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My year of modesty

The idea for my modesty experiment began when I worked in New York City as a receptionist for a company at Fifth Avenue and 52nd Street, while I edited short films on the side. Every morning I would shoehorn myself onto the train with thousands of expensive-smelling, coiffed women who somehow managed to keep their hair looking great under wool caps in winter and despite hot, stinky gusts of subway backdrafts in the summer. It was an army of ladies sporting fitted waistlines, toned arms, blown-out hair, full faces of makeup and heels (which was incredible, considering all the walking we all had to do). Everyone looked good, no one was phoning it in, and we were all stylish.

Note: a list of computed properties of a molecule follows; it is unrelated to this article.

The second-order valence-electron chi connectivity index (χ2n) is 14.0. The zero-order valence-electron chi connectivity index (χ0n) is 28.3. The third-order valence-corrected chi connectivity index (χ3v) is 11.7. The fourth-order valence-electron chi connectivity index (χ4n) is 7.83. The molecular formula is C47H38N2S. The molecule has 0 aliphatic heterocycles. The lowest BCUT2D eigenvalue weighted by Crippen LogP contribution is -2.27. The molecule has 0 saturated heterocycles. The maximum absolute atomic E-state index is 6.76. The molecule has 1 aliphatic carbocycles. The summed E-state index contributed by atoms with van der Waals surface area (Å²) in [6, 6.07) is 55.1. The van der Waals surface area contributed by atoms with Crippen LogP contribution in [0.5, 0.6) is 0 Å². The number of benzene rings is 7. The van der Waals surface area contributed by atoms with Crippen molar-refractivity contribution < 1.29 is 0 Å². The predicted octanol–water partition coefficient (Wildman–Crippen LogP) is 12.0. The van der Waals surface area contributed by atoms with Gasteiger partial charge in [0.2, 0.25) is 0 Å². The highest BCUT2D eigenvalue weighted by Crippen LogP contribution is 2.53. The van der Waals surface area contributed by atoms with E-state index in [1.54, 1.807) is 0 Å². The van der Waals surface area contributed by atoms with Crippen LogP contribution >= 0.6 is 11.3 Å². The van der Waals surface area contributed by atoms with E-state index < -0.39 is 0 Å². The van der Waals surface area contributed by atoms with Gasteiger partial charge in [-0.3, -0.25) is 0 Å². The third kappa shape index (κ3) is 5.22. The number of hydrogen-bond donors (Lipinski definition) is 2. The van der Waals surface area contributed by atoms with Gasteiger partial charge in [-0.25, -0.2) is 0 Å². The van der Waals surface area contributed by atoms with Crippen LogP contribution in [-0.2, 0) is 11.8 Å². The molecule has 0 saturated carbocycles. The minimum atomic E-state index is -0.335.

I hated every second of it. It felt like putting on a costume. In fact, that was what I called it: my “Grown-up Suit.” Still, given where I worked, I had to look like that. Every. Damn. Day.

By contrast, on my way home to the warehouse I inhabited in Williamsburg, I would look at Hasidic women in their headscarves and long skirts with something akin to envy. Gawd, I thought. How nice would it be not to have to think about stupid crap like the latest accessories and whether my hair had gone limp?

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